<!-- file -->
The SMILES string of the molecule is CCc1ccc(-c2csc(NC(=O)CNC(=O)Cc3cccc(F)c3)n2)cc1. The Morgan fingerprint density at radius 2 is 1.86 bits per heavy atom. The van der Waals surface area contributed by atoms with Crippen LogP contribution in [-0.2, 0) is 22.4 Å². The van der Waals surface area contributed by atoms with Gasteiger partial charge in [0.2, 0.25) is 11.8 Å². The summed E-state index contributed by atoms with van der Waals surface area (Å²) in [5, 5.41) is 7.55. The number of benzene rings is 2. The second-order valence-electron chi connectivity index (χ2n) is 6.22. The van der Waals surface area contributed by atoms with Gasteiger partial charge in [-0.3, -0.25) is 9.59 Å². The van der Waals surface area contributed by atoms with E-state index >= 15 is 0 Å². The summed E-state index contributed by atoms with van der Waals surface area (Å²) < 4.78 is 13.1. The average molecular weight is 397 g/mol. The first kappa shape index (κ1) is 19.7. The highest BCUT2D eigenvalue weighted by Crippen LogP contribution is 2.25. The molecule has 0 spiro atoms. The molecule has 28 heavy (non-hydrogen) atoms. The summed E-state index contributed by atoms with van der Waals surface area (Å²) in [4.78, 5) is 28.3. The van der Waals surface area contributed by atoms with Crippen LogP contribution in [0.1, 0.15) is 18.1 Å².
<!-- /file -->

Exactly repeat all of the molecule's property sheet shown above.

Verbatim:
The SMILES string of the molecule is CCc1ccc(-c2csc(NC(=O)CNC(=O)Cc3cccc(F)c3)n2)cc1. The Morgan fingerprint density at radius 2 is 1.86 bits per heavy atom. The van der Waals surface area contributed by atoms with Crippen LogP contribution in [-0.2, 0) is 22.4 Å². The van der Waals surface area contributed by atoms with Gasteiger partial charge in [0.2, 0.25) is 11.8 Å². The summed E-state index contributed by atoms with van der Waals surface area (Å²) in [5, 5.41) is 7.55. The number of benzene rings is 2. The second-order valence-electron chi connectivity index (χ2n) is 6.22. The van der Waals surface area contributed by atoms with Gasteiger partial charge in [-0.3, -0.25) is 9.59 Å². The van der Waals surface area contributed by atoms with E-state index >= 15 is 0 Å². The summed E-state index contributed by atoms with van der Waals surface area (Å²) < 4.78 is 13.1. The average molecular weight is 397 g/mol. The first kappa shape index (κ1) is 19.7. The highest BCUT2D eigenvalue weighted by Crippen LogP contribution is 2.25. The molecule has 0 spiro atoms. The molecule has 28 heavy (non-hydrogen) atoms. The summed E-state index contributed by atoms with van der Waals surface area (Å²) in [4.78, 5) is 28.3. The van der Waals surface area contributed by atoms with Crippen LogP contribution in [0.1, 0.15) is 18.1 Å².